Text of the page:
Sharp: Why Giants’ Brian Daboll deserves to win Coach of the Year award


To me, this is not even a close contest. It’s a landslide. Coach of the Year is not an award for the most successful coach or the best coach. It recognizes the coach who got the most out of the hand he was dealt this year and exceeded all expectations in doing so. It’s an award only for 2022. And in 2022, there’s clearly no one more deserving than Brian Daboll.

Why is Daboll the easy and logical choice? Because we’ve seen other coaches repeatedly try, and fail, with basically the same squad.

2017: 3-13 under Ben McAdoo (fired)

2018: 5-11 under Pat Shurmur

2019: 4-12 under Pat Shurmur (fired)

2020: 6-10 under Joe Judge

2021: 4-13 under Joe Judge (fired)

Over the last five years, the Giants had the worst record in the NFL (22-59). No team was worse. The Giants were also the only NFL team to never win more than six games in a season over the past five years.

And then there’s this one. The mother of all statistics. Something that seems so inconceivable that it must be pure fiction.

At no time, not in any season, during the last FIVE YEARS, did the Giants have a winning record.

They are the only team to have achieved this historically embarrassing feat.

Somehow, there wasn’t a single week in 2017, 2018, 2019, 2020 or 2021 when the Giants had a record above .500 or even a single week. Never 1-0. Never 3-2. Never 5-4. Never over .500 in any season.

What did Brian Daboll inherit in 2022?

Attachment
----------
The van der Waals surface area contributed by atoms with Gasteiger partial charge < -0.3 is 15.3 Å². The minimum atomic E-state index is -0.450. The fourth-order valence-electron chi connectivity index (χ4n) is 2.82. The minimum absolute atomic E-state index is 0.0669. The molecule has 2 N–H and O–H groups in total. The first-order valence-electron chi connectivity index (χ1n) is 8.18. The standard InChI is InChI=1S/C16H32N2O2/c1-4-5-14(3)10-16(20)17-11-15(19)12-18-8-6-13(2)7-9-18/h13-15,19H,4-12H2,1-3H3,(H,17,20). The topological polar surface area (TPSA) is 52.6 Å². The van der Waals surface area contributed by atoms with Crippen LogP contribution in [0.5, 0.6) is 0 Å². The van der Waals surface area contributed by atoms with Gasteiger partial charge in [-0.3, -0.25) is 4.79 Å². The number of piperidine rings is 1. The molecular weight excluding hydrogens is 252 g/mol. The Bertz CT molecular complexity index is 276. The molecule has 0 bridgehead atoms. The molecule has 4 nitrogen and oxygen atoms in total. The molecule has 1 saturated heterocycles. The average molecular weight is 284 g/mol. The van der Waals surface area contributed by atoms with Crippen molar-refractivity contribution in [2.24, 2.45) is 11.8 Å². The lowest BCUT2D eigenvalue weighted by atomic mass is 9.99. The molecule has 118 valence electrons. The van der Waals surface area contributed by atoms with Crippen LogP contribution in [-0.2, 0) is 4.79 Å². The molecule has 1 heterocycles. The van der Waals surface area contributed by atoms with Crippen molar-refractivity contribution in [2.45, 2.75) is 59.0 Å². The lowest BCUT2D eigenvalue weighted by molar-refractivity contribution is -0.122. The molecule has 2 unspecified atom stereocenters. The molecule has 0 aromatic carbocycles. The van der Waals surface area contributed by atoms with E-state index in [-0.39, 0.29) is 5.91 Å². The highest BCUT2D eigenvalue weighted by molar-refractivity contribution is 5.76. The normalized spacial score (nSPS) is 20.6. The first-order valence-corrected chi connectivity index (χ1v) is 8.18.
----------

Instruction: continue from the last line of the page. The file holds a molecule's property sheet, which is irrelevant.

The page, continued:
The most embarrassing franchise in the NFL. Yes, the Giants are a storied franchise. But they ran themselves into the ground and were unsuccessful for the last half decade.

How impressive has Daniel Jones been this season?

How impressive has Daniel Jones been this season?

Craig Carton makes a case for Daniel Jones as one of the league’s most valuable QBs this season after the New York quarterback led the Giants to a win over the Indianapolis Colts, securing a postseason spot for the first time since of 2016.

Brian Daboll’s Giants won the first game of the season. But they didn’t stop there. There wasn’t a week in 2022 that the Giants didn’t have a record above .500.

This twist is unheard of and simply amazing.

Beyond the results, consider the context in which Daboll has made this turnaround. The Giants were left in a state of complete disrepair by former GM Dave Gettleman. In February, the Giants had the fourth-lowest cap hit of any team in the NFL. They also had the ninth-fastest place to replace in free agency.

Both their starting QB and starting RB were highly drafted, but so questionable that both were in line to play out their rookie deals and leave in free agency. His fifth-year option had also not been picked up.

Of the 30 QBs with 1,000 attempts between 2018 and 2021, Daniel Jones ranked between No. 25 and No. 30 in virtually every common metric, including completion percentage, yards per attempt, passer rating and ratio TD:INT.

In more advanced metrics, he also ranked 29th in expected points added per attempt (-0.06) and 29th in completion percentage (41%) among those 30 qualified QBs. Understandably, ownership had no interest in expanding it.

This was the hand Daboll was dealt.

A team with the worst record in the NFL over the previous five years (that never had a winning record of any kind during any of those seasons), a team with an inferior QB quarterback, a bottom four slot, and a top 10. Snaps that needed to be replaced, as well as a variety of other messes left behind from a regime run over by Joe Judge and Dave Gettleman.